Nov 25, 2005

Key success factor #1: Focus on enhancing the payment experience

Critical mistake #1: Focus on loyalty, rather than a new payment experience.

I have been running a number of marketing seminars around the world for banks using Welcome’s payment software, covering key success factors, common but critical mistakes, a methodology to help recruit merchants faster and more profitably, and delivering a set of simple marketing campaigns adapted for each merchant segment. The key message underlying everything in this seminar is to focus on enhancing the payment experience and not focus on loyalty. This is also a mindset that has been pushed through all of Welcome over the past couple of years.

Why focus on an enhanced payment experience versus instant, real-time loyalty? We have seen that banks are more successful when they use our software to create an enhanced payment experience, and tend to be less successful if they focus primarily on loyalty. Why?

To most people in our industry, the term “loyalty” is understood as the process of collecting points or miles and exchanging them for rewards. Printing a message at the bottom of a credit or debit card receipt that says, “Hello, you’ve never used your card here before, we’d like to give you a welcome gift” is not covered by what most people think of as loyalty. Even less so a message that says, “Well hello again, you’ve been here before, but it was a long time ago. Here’s an invitation for you to try out our VIP services, usually reserved for our best customers.” This type of communication can be very effective at boosting sales, but it has nothing to do with what most people think of as loyalty. A mindset that is focused on loyalty will tend to neglect and ignore these messages, because a loyalty mindset causes one to concentrate primarily on finding ways to reward best customers for their cumulative purchases.

Promotional marketing is a bigger industry than loyalty. Loyalty is a small part of a marketing agency’s set of tools. Promotional marketing’s objective is to boost sales in general, while loyalty marketing’s objective is to boost sales by rewarding best customers. It is a mistake to lump all promotional marketing concepts under the term “loyalty”. This limits creativity by focusing the mind on points, mileage and cash back, and limits the marketing objective to rewarding best customers, with the risk of missing out on lots of creative, out of the box thinking on new ways to boost sales.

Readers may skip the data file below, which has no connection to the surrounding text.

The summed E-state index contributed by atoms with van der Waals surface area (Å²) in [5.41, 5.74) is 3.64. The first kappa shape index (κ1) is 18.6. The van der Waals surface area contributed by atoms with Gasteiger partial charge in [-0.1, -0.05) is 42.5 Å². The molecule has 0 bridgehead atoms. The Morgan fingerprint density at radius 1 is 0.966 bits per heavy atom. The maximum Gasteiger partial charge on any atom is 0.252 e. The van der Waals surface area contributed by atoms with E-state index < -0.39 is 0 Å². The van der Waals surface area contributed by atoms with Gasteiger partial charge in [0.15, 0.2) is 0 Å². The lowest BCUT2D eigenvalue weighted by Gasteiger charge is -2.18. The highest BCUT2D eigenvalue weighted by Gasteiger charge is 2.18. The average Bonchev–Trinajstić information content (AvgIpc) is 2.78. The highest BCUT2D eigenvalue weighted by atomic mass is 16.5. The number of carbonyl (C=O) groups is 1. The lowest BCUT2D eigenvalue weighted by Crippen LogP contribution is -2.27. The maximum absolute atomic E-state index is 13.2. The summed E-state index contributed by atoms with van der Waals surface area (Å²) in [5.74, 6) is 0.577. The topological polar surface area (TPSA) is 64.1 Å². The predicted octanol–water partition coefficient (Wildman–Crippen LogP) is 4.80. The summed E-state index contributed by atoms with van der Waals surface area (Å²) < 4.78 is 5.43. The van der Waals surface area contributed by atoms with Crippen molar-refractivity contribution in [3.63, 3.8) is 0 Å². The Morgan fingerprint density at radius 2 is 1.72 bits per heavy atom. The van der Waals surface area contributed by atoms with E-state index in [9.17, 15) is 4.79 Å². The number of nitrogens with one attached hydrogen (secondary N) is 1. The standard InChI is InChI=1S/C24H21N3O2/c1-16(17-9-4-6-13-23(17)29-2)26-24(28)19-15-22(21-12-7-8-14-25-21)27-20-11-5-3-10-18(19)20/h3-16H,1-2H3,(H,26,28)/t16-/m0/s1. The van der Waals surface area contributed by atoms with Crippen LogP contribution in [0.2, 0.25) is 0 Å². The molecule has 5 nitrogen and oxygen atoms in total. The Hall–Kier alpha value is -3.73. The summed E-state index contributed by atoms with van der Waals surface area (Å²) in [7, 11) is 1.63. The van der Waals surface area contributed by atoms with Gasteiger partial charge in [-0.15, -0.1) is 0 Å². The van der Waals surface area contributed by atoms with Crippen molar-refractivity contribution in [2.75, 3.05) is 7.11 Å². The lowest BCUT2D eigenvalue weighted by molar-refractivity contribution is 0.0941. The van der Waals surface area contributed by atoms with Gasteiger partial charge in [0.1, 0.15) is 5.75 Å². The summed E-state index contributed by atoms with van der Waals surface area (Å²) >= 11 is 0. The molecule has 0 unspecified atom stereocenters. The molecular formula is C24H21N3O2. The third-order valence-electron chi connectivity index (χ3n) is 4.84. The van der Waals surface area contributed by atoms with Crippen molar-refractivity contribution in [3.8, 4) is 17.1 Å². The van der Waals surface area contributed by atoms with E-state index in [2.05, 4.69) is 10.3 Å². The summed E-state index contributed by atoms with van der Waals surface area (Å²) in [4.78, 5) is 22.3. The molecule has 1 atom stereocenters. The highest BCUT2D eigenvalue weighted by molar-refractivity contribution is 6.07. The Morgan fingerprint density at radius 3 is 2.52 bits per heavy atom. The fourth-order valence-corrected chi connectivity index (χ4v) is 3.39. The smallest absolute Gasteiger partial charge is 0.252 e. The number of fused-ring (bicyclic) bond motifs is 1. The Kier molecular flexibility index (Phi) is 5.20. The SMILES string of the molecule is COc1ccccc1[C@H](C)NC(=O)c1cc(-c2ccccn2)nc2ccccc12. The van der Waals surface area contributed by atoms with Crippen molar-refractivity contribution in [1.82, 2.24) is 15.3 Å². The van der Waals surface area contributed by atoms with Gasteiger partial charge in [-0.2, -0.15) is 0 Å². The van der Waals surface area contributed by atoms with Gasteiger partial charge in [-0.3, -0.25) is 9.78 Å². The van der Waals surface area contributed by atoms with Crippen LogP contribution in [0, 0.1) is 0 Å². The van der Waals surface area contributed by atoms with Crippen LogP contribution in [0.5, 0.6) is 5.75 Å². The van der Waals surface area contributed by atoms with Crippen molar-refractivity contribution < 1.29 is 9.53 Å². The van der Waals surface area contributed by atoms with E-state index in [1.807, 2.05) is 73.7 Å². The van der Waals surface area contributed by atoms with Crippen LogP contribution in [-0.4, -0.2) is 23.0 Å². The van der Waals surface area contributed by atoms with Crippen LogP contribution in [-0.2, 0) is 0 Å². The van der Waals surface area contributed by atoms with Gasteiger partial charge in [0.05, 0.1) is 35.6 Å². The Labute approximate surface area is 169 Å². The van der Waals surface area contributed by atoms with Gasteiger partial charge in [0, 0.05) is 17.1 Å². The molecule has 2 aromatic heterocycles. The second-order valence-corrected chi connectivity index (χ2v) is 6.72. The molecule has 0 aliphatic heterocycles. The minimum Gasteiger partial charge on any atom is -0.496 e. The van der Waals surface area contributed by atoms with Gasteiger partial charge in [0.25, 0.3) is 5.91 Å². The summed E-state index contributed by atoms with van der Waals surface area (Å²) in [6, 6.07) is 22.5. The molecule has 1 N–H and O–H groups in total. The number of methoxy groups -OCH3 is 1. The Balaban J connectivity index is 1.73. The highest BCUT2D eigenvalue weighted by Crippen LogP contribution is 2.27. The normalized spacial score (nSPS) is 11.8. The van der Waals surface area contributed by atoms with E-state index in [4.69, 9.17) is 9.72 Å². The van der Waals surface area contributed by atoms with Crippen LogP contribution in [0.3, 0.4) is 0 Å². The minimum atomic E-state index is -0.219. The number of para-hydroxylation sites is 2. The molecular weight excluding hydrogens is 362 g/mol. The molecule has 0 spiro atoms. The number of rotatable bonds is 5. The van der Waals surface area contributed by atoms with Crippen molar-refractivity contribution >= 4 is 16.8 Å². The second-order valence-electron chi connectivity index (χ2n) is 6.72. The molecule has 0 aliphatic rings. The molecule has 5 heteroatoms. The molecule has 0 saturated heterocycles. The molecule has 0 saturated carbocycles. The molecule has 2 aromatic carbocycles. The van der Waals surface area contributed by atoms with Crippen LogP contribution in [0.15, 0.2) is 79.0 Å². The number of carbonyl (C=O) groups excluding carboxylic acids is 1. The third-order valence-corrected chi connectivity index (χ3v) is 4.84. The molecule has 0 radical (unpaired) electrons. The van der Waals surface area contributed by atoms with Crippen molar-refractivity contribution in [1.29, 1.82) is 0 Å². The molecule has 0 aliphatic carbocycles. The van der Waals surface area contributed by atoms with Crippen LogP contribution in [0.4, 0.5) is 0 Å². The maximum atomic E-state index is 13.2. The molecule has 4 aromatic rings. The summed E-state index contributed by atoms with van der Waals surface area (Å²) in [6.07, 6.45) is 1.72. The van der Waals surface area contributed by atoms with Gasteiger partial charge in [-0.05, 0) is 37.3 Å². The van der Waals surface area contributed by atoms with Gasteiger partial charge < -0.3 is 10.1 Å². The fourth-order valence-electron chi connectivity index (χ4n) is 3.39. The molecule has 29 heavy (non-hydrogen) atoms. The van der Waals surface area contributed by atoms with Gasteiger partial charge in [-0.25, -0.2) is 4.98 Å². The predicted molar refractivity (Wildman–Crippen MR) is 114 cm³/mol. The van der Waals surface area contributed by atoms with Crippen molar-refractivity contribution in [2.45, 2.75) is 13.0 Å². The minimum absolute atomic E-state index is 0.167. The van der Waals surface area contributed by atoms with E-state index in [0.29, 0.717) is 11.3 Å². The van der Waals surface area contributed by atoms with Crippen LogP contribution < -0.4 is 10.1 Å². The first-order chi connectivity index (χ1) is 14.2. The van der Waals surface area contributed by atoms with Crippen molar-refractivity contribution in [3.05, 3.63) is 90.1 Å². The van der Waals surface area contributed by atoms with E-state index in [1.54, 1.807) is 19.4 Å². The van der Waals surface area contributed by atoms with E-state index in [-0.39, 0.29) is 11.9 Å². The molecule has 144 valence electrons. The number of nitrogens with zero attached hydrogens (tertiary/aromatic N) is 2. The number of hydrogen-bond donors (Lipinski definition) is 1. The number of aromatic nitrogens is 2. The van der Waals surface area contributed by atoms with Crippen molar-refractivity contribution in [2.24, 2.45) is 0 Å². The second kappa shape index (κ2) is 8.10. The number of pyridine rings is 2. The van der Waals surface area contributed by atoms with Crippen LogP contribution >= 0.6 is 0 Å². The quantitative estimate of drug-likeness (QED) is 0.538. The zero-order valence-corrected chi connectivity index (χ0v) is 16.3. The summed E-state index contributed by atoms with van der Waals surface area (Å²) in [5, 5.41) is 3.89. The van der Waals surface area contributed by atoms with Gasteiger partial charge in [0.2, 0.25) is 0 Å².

Part of the problem comes from Welcome. We were originally categorized as a provider of loyalty software, so now, by extension, everything we do is considered to be loyalty. But it’s not because we do something different at the moment of payment that we should automatically call it loyalty.

Welcome does payment software enriched with lots of promotional marketing techniques, one of the techniques being loyalty points. We provide software integrated into bankcards branded by Visa, MasterCard and American Express. We provide terminal software which requests a card insertion, processes an amount input by the merchant, calls secure EMV PIN verification functions, prints receipts, connects to a host, etc. And we provide a host system which is used to set terminal parameters for receipts, floor limits, event triggers, etc., download them to terminals, and receive event status reports and transaction data from the terminals. This is all payment software. Payment card software within the card, payment terminal software within the POS, and a payment terminal management system at the host. I’m not sure any other term is needed to describe what we do. We do payment software. But we do it in a richer, more marketing enhanced manner than most companies in our industry that provide basic, commoditized payment software.

In comparison, the term loyalty is confusing when applied to our activities. Loyalty usually requires a host based CRM system used for direct marketing. Loyalty providers usually include loyalty marketing experts who offer advice and consulting services. Welcome has no CRM product and no loyalty marketing experts. On the other hand, we know payment systems inside out. We have experts in EMV, ISO 8583 protocols, NAC’s, etc. Our engineers spend their days on exactly the same technical subjects as engineers working at POS terminal companies, smart card manufacturers, payment software vendors and payment authorization companies. The only difference is that our engineers focus on doing payment in a more enriched fashion, with more features than other companies, heavily borrowing ideas from the marketing industry. And we try to do this in an automated fashion which leverages the existing marketing activities performed by banks and merchants, so new marketing expertise is not needed.

1 comment:

WL said...

I came from the smart-card enabled, private-label loyalty solutions space. We had a lot of challenges communicating the idea of "loyalty" to our customers. Many took the term to mean "membership" instead.

In actual fact, "loyalty" was simply one of the many consequences of using the card programme to get privileges and perks at the merchant as a reward for spending there. After launch a few sucessful store programmes, we realised that the card programme's real value lies in customer acquisition and increased spending. I do think these two values represent more important short-term perogatives to a merchant than any others.

Customer loyalty will eventually come about if they are made to spend there, where the experience is something they liked, and eventually came back again and again...